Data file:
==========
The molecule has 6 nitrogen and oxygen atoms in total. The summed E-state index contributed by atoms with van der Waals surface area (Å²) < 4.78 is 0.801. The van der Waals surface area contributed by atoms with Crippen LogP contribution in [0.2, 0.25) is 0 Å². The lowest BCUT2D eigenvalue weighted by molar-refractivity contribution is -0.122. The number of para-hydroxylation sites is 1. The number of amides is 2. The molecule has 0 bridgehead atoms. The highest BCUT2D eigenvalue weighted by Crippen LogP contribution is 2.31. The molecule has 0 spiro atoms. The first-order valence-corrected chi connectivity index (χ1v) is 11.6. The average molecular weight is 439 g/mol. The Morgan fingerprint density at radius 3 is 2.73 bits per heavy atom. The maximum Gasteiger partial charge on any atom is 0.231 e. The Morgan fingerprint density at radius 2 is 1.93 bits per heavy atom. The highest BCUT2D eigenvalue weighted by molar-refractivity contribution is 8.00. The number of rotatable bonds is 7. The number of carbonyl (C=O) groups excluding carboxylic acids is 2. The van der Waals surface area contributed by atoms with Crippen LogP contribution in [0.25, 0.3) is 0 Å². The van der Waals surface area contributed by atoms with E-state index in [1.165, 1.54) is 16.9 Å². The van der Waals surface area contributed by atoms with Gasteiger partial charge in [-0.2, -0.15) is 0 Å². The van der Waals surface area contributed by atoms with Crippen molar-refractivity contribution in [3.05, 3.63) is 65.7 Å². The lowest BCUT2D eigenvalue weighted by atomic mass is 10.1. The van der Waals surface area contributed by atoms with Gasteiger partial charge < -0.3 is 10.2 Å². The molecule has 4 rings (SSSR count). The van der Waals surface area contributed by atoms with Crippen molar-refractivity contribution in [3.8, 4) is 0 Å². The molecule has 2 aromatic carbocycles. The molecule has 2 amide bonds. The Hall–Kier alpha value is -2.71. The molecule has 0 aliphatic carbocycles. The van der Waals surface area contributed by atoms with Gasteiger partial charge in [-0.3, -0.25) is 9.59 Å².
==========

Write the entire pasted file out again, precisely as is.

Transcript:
The molecule has 6 nitrogen and oxygen atoms in total. The summed E-state index contributed by atoms with van der Waals surface area (Å²) < 4.78 is 0.801. The van der Waals surface area contributed by atoms with Crippen LogP contribution in [0.2, 0.25) is 0 Å². The lowest BCUT2D eigenvalue weighted by molar-refractivity contribution is -0.122. The number of para-hydroxylation sites is 1. The number of amides is 2. The molecule has 0 bridgehead atoms. The highest BCUT2D eigenvalue weighted by Crippen LogP contribution is 2.31. The molecule has 0 spiro atoms. The first-order valence-corrected chi connectivity index (χ1v) is 11.6. The average molecular weight is 439 g/mol. The Morgan fingerprint density at radius 3 is 2.73 bits per heavy atom. The maximum Gasteiger partial charge on any atom is 0.231 e. The Morgan fingerprint density at radius 2 is 1.93 bits per heavy atom. The highest BCUT2D eigenvalue weighted by molar-refractivity contribution is 8.00. The number of rotatable bonds is 7. The number of carbonyl (C=O) groups excluding carboxylic acids is 2. The van der Waals surface area contributed by atoms with Crippen LogP contribution in [0.25, 0.3) is 0 Å². The van der Waals surface area contributed by atoms with E-state index in [1.165, 1.54) is 16.9 Å². The van der Waals surface area contributed by atoms with Gasteiger partial charge in [-0.2, -0.15) is 0 Å². The van der Waals surface area contributed by atoms with Crippen molar-refractivity contribution in [3.05, 3.63) is 65.7 Å². The lowest BCUT2D eigenvalue weighted by atomic mass is 10.1. The van der Waals surface area contributed by atoms with Gasteiger partial charge < -0.3 is 10.2 Å². The molecule has 4 rings (SSSR count). The van der Waals surface area contributed by atoms with Crippen molar-refractivity contribution in [3.8, 4) is 0 Å². The molecule has 2 aromatic carbocycles. The molecule has 2 amide bonds. The Hall–Kier alpha value is -2.71. The molecule has 0 aliphatic carbocycles. The van der Waals surface area contributed by atoms with Gasteiger partial charge in [-0.3, -0.25) is 9.59 Å².